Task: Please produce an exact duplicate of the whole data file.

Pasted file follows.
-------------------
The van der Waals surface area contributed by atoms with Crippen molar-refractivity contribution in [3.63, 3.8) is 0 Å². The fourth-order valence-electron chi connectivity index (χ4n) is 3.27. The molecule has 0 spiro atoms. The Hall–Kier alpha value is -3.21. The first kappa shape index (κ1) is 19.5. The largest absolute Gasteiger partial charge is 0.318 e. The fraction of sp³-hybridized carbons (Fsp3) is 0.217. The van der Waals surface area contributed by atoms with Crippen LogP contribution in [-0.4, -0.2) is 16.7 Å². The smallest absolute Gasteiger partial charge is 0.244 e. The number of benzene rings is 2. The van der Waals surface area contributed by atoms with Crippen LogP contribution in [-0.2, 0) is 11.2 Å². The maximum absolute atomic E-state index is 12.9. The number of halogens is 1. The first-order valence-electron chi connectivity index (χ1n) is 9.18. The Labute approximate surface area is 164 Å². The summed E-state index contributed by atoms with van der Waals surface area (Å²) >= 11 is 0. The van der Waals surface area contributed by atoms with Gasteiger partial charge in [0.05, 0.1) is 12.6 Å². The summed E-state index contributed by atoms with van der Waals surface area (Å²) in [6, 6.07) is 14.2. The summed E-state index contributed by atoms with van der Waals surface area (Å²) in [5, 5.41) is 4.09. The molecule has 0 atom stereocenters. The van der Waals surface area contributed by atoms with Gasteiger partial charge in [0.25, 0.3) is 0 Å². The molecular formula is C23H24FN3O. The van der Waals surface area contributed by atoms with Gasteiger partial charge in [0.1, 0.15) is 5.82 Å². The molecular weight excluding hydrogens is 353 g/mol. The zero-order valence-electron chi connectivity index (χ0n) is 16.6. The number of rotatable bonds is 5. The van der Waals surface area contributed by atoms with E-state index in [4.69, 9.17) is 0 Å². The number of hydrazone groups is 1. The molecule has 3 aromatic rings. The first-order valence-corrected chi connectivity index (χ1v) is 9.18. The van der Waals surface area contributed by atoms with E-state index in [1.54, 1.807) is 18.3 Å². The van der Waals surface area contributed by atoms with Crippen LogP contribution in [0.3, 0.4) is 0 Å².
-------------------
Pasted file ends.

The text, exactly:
The van der Waals surface area contributed by atoms with Crippen molar-refractivity contribution in [3.63, 3.8) is 0 Å². The fourth-order valence-electron chi connectivity index (χ4n) is 3.27. The molecule has 0 spiro atoms. The Hall–Kier alpha value is -3.21. The first kappa shape index (κ1) is 19.5. The largest absolute Gasteiger partial charge is 0.318 e. The fraction of sp³-hybridized carbons (Fsp3) is 0.217. The van der Waals surface area contributed by atoms with Crippen LogP contribution in [-0.4, -0.2) is 16.7 Å². The smallest absolute Gasteiger partial charge is 0.244 e. The number of benzene rings is 2. The van der Waals surface area contributed by atoms with Crippen LogP contribution in [-0.2, 0) is 11.2 Å². The maximum absolute atomic E-state index is 12.9. The number of halogens is 1. The first-order valence-electron chi connectivity index (χ1n) is 9.18. The Labute approximate surface area is 164 Å². The summed E-state index contributed by atoms with van der Waals surface area (Å²) >= 11 is 0. The van der Waals surface area contributed by atoms with Gasteiger partial charge in [0.05, 0.1) is 12.6 Å². The summed E-state index contributed by atoms with van der Waals surface area (Å²) in [6, 6.07) is 14.2. The summed E-state index contributed by atoms with van der Waals surface area (Å²) in [5, 5.41) is 4.09. The molecule has 0 atom stereocenters. The van der Waals surface area contributed by atoms with Gasteiger partial charge in [0.25, 0.3) is 0 Å². The molecular formula is C23H24FN3O. The van der Waals surface area contributed by atoms with Gasteiger partial charge in [0.1, 0.15) is 5.82 Å². The molecular weight excluding hydrogens is 353 g/mol. The zero-order valence-electron chi connectivity index (χ0n) is 16.6. The number of rotatable bonds is 5. The van der Waals surface area contributed by atoms with E-state index in [4.69, 9.17) is 0 Å². The number of hydrazone groups is 1. The molecule has 3 aromatic rings. The first-order valence-corrected chi connectivity index (χ1v) is 9.18. The van der Waals surface area contributed by atoms with E-state index in [1.54, 1.807) is 18.3 Å². The van der Waals surface area contributed by atoms with Crippen LogP contribution in [0.3, 0.4) is 0 Å².